Gruber on idealogues and zealots

Gruber's piece on Pilgrim switching to Linux resonated with me so much that I want to write about it some more. The key quote:
You’re doing yourself a disservice if you dismiss an argument like Pilgrim’s simply because you believe he’s an open source/open format ideologue; ideologues aren’t necessarily irrational zealots. (And even irrational zealots or fanatics aren’t necessarily wrong; cf. Henry Kissinger’s quip: “Even a paranoid has some real enemies.”) An ideology is an organized system of beliefs; just because you don’t share them doesn’t mean they aren’t valid.

Ideological conviction doesn’t necessarily imply a rigid, quick-to-judge closed mind (even though, admittedly, that is often the case). You can be an ideologue with an open, honest mind — to believe otherwise is to say that someone with an open mind can never reach an uncompromising conclusion.

This is an issue that I have faced many times lately. I have a tendency to make very strong opinions - if I'm not confident in my thoughts on a matter I will wait until I have enough information to come to a definitive decision, and even then I will always reassess my conclusions when compelling evidence appears. But I often run into the bias that because I have a firm conviction I must be an 'irrational zealot.' (Which is strongly compounded by the fact that many of my deeply-held beliefs run counter to mainstream society's and can really bother some people. I also still have a lot of work to do on expressing myself in a way that is accessible by my audience...) While it is certainly true that I have very strong and deep biases, the idea that I am close-minded couldn't be farther from the truth. I know my biases better than anyone, and the reason I keep them is because they have served me well - they are gross simplifications of my overall opinions, and serve as a basic guide in making new decisions - they are a gut instinct to listen to but not be trapped by.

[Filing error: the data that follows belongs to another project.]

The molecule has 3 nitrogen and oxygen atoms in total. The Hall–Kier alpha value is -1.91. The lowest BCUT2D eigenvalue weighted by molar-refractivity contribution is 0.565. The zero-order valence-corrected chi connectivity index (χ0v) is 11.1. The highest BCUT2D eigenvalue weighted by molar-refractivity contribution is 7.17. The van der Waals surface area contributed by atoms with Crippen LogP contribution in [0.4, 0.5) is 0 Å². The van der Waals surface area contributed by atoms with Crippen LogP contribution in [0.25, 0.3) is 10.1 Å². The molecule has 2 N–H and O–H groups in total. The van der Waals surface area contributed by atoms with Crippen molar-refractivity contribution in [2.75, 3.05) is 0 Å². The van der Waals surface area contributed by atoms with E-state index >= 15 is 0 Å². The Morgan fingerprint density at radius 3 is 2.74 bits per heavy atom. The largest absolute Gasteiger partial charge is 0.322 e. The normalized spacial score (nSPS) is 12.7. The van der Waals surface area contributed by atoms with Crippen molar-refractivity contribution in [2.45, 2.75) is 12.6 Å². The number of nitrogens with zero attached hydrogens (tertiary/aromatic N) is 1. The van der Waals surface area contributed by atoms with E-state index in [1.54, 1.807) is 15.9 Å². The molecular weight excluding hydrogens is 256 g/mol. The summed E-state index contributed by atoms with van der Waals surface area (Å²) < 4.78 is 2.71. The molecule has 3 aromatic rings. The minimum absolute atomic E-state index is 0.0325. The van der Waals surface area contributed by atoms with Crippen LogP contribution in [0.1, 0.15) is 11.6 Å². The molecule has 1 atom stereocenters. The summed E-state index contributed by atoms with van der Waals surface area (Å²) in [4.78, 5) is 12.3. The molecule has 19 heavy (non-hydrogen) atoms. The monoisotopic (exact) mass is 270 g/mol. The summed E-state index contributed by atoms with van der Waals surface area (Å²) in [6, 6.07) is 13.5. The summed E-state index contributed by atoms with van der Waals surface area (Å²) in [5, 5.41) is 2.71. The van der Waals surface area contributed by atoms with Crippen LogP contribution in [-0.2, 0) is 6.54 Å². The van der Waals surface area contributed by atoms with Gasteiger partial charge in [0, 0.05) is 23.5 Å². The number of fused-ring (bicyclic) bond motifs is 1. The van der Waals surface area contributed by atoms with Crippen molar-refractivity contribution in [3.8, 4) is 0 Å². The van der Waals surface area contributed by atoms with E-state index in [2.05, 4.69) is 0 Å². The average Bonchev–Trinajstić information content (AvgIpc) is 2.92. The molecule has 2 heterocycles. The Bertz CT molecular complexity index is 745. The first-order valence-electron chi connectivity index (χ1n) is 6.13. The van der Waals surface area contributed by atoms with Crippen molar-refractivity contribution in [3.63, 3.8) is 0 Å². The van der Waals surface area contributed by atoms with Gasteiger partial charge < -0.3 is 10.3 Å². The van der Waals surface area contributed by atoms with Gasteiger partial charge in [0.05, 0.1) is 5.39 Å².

I come to firm convictions specifically because I have considered the issue at hand in depth over a long period of time and am confident in my decision. I am the sort to deliberate over the simplest decision like whether or not to buy some trinket for way too long, but once I've come to a decision I rarely regret it specifically because I was so careful in my deliberations. I only have firm convictions about things I feel I know enough about to make an informed decision (in large part simply because why bother wasting the energy on things that don't matter to me). You'll note that while I can rant endlessly about government policies for railroads, why the UMass Sylvan dorms were designed wrong, or my thoughts on abortion, I have very little to say about, celebrity x, religion y, or whatever else. Are my opinions right for you? Of course not, we have inherently different priorities and values, but to dismiss mine simply because the are so firm, unwavering, and sometimes disturbing, is an insult to both you and me.

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